(Black Press Media files)

One million recyclable bottles ‘lost’ daily in B.C., foundation says

387 million beverage containers didn’t make it back into the province’s regulated deposit refund system in 2017

An environmental organization based in Vancouver says one million recyclable bottles and cans ”go missing” every day in British Columbia and it’s calling for higher deposits to discourage consumers from littering or throwing them away.

Chloe Dubois, of the Ocean Legacy Foundation, says her organization analysed data from the Brewers Recycled Container Collection Council and Encorp Pacific, the corporation in charge of container management, to compare bottles and cans sold with the number that are returned.

The foundation says about 387 million beverage containers, including items like plastic drink bottles and beer cans, didn’t make it back into the province’s regulated deposit refund system in 2017.

The group is recommending the province increase the deposit rate, add containers like milk cartons to the deposit refund system and enforce those targets in a meaningful way, like requiring producers to pay to clean up ocean plastics equal to the amount they fail to recycle.

READ MORE: ‘There is no market for it,’ Kelowna apartment recycling takes a hit

READ MORE: BC Ferries to pilot selling beer and wine on select sailings

It says an addition 2.3 million beverage container caps go missing every day and it recommends that producers also be required to collect and report on bottle-cap recycling.

In a statement, the B.C. Ministry of Environment says it is reviewing the report, adding the recommendations are generally in keeping with the province’s goal of reducing the use of plastics and other single-use items.

The ministry says more than one billion containers are recycled under the Encorp program alone each year.

Stewardship plans at both Encorp and the Brewers council’s are due for renewal this year and the ministry says it’s encouraging the public to give feedback during consultations over the next few months.

Dubois says she and other members of the foundation regularly volunteer to clean beaches in British Columbia and they’re shocked by the amount of recyclable litter they find.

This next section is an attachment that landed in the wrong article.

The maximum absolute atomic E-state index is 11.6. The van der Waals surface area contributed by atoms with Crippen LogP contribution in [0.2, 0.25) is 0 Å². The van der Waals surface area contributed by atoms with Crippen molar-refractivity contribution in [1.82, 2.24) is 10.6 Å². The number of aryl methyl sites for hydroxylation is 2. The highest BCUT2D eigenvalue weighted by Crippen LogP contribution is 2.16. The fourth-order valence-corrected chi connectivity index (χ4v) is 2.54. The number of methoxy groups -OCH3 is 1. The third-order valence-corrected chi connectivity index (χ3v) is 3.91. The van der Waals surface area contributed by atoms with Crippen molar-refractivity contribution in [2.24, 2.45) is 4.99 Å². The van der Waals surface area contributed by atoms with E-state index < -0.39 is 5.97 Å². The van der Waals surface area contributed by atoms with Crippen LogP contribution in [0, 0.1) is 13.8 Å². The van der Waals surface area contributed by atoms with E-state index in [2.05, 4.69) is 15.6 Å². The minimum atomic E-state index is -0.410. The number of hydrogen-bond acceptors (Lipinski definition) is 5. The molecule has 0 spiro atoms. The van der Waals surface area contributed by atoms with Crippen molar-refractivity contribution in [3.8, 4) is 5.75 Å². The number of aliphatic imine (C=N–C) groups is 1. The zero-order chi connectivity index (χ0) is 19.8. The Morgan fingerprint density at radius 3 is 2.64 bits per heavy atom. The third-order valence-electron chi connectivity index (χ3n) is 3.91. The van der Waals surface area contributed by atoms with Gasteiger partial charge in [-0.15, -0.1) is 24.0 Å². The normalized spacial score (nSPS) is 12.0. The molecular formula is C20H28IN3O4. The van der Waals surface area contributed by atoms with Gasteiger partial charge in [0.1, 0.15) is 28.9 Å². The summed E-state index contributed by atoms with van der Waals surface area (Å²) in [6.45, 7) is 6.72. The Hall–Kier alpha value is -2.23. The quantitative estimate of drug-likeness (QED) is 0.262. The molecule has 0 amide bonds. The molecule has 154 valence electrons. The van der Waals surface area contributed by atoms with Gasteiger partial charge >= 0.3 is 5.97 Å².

“We need this to change. We can’t keep going out on the shorelines collecting thousands of bottles and caps.”

Dubois says that although B.C. was the first jurisdiction in the world to adopt a regulated beverage container refund system, it’s time for revitalization.

B.C. has a 5-cent minimum deposit return rate. Dubois says other countries and provinces have achieved better recycling and return rates in line with higher deposit rates.

Alberta and Saskatchewan both have a minimum regulated deposit of 10 cents per bottle and saw 86 per cent and 82 per cent of their bottles returned, respectively. Encorp’s bottle-return rate in 2017 was 76 per cent.

Germany and the Netherlands, which both charge the equivalent of 37 cents per container, return rates are 98 per cent and 95 per cent, respectively.

Setting the rate is up to the provincial government but Dubois says Ocean Legacy is recommending deposits of at least 10 cents per container.

“This system was implemented 50 years ago, it hasn’t been updated in 15 years, and it’s age is showing,” she says.

The Canadian Press


Like us on Facebook and follow us on Twitter.

Get local stories you won't find anywhere else right to your inbox.
Sign up here

Just Posted

Pandemic poses perfect time for makeover of historic Trail landmark

The Colombo Lodge has had many updates to the exterior and interior since it first opened in 1927

COVID-19 offers unique opportunity to make communities safer

Letter to the Editor from Crime Stoppers/Bolo Program

Rossland Beer Company outlines its expansion plans

New seating area for live bands and washroom some of new ammenities with expansion

Pandemic will bring long-lasting changes to Canada

Column by Richard Cannings, South Okanagan-West Kootenay MP

Daisy campaign raises $16,520 for cancer care in Trail

Money given to health foundation for end-0f-life care at KBRH

B.C. records no new COVID-19 deaths for the first time in weeks

Good news comes despite 11 new test-positive cases in B.C. in the past 24 hours

Fraser Valley driver featured on ‘Highway Thru Hell’ TV show dies

Monkhouse died Sunday night of a heartattack, Jamie Davis towing confirmed

B.C. visitor centres get help with COVID-19 prevention measures

Destination B.C. gearing up for local, in-province tourism

36 soldiers test positive for COVID-19 after working in Ontario, Quebec care homes

Nearly 1,700 military members are working in long-term care homes overwhelmed by COVID-19

B.C. poison control sees spike in adults, children accidentally ingesting hand sanitizer

Hand sanitizer sales and usage have gone up sharply amid COVID-19 pandemic

B.C. man with Alberta plates gets car keyed and aggressive note

Some out-of-province people are finding hostile reception due to COVID-19 worries

B.C. drive-in theatre appeals COVID-19 concession rules, 50-car limit

With 50 cars and the removal of concession sales, drive-in owner says theatre might have to close

COVID-19: B.C. grants aim to stabilize sexual assault recovery programs

$10 million fund not yet ready to take applications

Most Read